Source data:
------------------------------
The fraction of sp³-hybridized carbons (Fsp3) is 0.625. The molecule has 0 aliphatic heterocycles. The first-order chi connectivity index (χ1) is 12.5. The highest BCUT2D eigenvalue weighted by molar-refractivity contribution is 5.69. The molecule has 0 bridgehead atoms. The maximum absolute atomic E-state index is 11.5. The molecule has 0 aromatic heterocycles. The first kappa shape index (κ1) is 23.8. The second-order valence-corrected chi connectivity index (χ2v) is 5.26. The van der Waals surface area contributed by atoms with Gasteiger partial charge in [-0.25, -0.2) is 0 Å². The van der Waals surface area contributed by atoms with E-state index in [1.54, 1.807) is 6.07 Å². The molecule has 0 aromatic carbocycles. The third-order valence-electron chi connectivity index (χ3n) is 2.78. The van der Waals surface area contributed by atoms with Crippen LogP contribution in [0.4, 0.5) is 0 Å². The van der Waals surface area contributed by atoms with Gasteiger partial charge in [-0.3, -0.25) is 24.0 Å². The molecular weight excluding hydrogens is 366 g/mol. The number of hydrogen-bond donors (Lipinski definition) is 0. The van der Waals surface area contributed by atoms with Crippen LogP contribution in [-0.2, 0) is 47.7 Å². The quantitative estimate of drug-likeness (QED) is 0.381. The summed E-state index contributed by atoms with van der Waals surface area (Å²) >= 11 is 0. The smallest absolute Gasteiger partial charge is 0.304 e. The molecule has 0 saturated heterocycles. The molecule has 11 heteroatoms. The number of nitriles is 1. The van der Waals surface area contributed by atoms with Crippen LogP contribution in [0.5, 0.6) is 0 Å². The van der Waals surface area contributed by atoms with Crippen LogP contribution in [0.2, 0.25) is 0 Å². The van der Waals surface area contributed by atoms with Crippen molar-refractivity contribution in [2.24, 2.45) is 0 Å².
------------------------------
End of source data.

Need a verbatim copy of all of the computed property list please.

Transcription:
The fraction of sp³-hybridized carbons (Fsp3) is 0.625. The molecule has 0 aliphatic heterocycles. The first-order chi connectivity index (χ1) is 12.5. The highest BCUT2D eigenvalue weighted by molar-refractivity contribution is 5.69. The molecule has 0 bridgehead atoms. The maximum absolute atomic E-state index is 11.5. The molecule has 0 aromatic heterocycles. The first kappa shape index (κ1) is 23.8. The second-order valence-corrected chi connectivity index (χ2v) is 5.26. The van der Waals surface area contributed by atoms with Gasteiger partial charge in [-0.25, -0.2) is 0 Å². The van der Waals surface area contributed by atoms with E-state index in [1.54, 1.807) is 6.07 Å². The molecule has 0 aromatic carbocycles. The third-order valence-electron chi connectivity index (χ3n) is 2.78. The van der Waals surface area contributed by atoms with Crippen LogP contribution in [0.4, 0.5) is 0 Å². The van der Waals surface area contributed by atoms with Gasteiger partial charge in [-0.3, -0.25) is 24.0 Å². The molecular weight excluding hydrogens is 366 g/mol. The number of hydrogen-bond donors (Lipinski definition) is 0. The van der Waals surface area contributed by atoms with Crippen LogP contribution in [-0.2, 0) is 47.7 Å². The quantitative estimate of drug-likeness (QED) is 0.381. The summed E-state index contributed by atoms with van der Waals surface area (Å²) >= 11 is 0. The smallest absolute Gasteiger partial charge is 0.304 e. The molecule has 0 saturated heterocycles. The molecule has 11 heteroatoms. The number of nitriles is 1. The van der Waals surface area contributed by atoms with Crippen LogP contribution in [0.5, 0.6) is 0 Å². The van der Waals surface area contributed by atoms with Crippen LogP contribution in [0.2, 0.25) is 0 Å². The van der Waals surface area contributed by atoms with Crippen molar-refractivity contribution in [2.24, 2.45) is 0 Å².